Tim Roth Interview, Youth Without Youth
By Sheila Roberts
MoviesOnline recently sat down to talk with Tim Roth at the Los Angeles press day for his new film, Youth Without Youth, directed by Francis Ford Coppola from his adaptation of the novella by Mircea Eliade.
Roth plays Dominic Matei, an aging professor of linguistics who finds his youth miraculously restored after surviving a cataclysmic event. Dominic's physical rejuvenation and apparent immortality is matched by a highly evolved intellect, which attracts the attention of Nazi scientists, forcing him into exile. While on the run, he reunites with his lost love, Laura (Alexandra Maria Lara), and works to complete his research into the origins of human language. When his research threatens Laura's health, Dominic is forced to choose between his life's work and the great love of his life. Youth Without Youth also stars Bruno Ganz, Alexandra Pirici, Marcel lures, and Andre M. Hennicke.
Tim Roth first caught audiences' attention in 1984 in one of his earliest screen roles as an unsavory hitman named Myron in Stephen Frears' The Hit with Terence Stamp and John Hurt and garnered an Evening Standard British Film Award for Most Promising Newcomer. In 1989 he appeared in Peter Greenaway's The Cook, The Thief, His Wife & Her Lover playing an unforgettable supporting role as Mitchel, the goofy yes-man to a menacing, low level gangster. In 1990, he gained international visibility in starring roles as Vincent Van Gogh in Robert Altman's Vincent & Theo and as Guildenstern opposite Gary Oldman's Rosencrantz in Tom Stoppard's Rosencrantz & Guildenstern Are Dead.
Quentin Tarantino cast Roth as Mr. Orange in his 1992 ensemble masterpiece Reservoir Dogs, as a memorable diner bandit in his 1994 critically acclaimed Pulp Fiction, and as Ted the Bellhop in his 1995 segment of Four Rooms. That same year, Roth also starred opposite Liam Neeson in Rob Roy in which he played the villainous English nobleman Archibald Cunningham and earned an Oscar nomination, a Golden Globe nomination, and a BAFTA Film Award for Best Performance by an Actor in a Supporting Role.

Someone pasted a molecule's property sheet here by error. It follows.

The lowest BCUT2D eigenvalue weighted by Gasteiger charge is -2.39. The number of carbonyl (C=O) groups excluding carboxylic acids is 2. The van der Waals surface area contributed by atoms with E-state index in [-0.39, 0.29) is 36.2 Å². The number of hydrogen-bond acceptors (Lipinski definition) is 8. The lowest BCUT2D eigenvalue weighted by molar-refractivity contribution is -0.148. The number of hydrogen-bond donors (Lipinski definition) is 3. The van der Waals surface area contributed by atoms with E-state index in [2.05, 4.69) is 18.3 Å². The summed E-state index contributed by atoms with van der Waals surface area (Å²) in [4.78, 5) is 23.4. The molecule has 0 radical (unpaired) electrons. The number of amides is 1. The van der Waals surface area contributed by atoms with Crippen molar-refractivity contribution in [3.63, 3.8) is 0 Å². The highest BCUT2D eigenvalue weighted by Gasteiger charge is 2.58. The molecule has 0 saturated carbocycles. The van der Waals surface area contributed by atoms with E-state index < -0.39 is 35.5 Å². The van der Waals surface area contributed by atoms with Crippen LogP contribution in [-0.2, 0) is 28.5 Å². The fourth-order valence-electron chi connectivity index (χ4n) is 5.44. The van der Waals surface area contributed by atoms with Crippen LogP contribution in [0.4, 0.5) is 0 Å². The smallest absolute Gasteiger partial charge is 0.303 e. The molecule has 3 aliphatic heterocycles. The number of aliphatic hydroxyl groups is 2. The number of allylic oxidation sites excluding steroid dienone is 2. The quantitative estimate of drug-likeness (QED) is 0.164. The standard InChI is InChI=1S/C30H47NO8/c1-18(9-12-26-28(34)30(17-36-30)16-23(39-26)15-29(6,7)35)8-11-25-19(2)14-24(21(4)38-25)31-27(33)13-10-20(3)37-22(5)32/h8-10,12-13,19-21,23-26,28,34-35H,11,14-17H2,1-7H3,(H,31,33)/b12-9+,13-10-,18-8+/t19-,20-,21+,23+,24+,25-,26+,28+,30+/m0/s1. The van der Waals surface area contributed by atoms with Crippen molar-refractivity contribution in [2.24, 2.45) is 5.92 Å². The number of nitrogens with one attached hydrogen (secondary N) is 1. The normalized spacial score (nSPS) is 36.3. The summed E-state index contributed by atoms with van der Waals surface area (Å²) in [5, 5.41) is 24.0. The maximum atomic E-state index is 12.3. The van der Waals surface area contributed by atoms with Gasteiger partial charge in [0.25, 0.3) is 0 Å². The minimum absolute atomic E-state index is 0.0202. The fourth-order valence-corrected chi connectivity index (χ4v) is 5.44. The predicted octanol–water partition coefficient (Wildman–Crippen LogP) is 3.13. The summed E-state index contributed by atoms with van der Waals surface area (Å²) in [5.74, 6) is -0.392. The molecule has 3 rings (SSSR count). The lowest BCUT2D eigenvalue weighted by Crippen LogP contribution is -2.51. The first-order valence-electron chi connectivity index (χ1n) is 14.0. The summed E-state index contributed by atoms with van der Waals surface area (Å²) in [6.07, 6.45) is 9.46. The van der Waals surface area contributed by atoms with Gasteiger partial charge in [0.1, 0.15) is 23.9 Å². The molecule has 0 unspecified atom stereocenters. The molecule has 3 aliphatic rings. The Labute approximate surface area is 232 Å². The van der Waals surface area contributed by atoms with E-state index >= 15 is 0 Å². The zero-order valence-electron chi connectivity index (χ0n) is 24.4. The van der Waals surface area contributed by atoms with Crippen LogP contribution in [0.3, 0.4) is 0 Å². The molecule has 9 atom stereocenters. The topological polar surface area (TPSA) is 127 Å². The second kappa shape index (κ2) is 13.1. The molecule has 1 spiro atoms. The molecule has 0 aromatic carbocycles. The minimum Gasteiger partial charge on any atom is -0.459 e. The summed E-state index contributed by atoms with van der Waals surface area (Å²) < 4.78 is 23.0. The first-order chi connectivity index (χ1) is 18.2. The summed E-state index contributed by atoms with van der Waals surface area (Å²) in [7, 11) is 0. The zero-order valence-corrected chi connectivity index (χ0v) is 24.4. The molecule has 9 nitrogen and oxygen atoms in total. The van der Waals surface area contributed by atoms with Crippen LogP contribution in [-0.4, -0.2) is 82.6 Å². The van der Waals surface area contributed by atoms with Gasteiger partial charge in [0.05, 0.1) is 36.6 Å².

Roth's career went in a new direction when he was cast opposite Ed Norton and Drew Barrymore in Woody Allen's 1996 musical comedy Everyone Says I Love You and then in 1998 starred in Giuseppe Tornatore's The Legend of 1900. In 1999 he made his directorial debut with The War Zone based on Alexander Stuart's disturbing novel about adolescent anger and sexual abuse. In 2001, he turned down the role of Severus Snape in the Harry Potter series to play the part of General Thade in Tim Burton's Planet of the Apes.
Tim Roth recently completed The Incredible Hulk in which he plays the role of Emil Blonsky. He has two other films currently in production: Stephen Kay's Six Bullets from Now and Daniel Hainey's The Death of Harry Tobin. He has also been cast in Quentin Tarantino's upcoming film Inglorious Bastards and in Malcolm Venville's 44 Inch Chest. Both films are currently in pre-production with an anticipated release date of 2009.
Tim Roth is a terrific actor and we really appreciated his time. Here's what he had to tell us about his new film:
Q: Can you talk about how you got cast and when you first met Francis Ford Coppola?
TIM ROTH: He left me a message on my cell phone. The usual process is to go through an agent, and he bypassed that. I didn't realize, I thought it was someone playing a joke, and I didn't know. Finally we connected. Actually he came out to meet with me in Siena. We talked for a few hours. I finished up what I was doing there and came back here to California. We just stayed in touch really. I know that he was talking to other actors and there was a whole process. I think we just stayed in touch, discussed rewrites, and played around with ideas.
Q: Were you familiar with the story?
TIM ROTH: No, only in that he sent me the script when I was in Italy. It was his first draft, the very first one.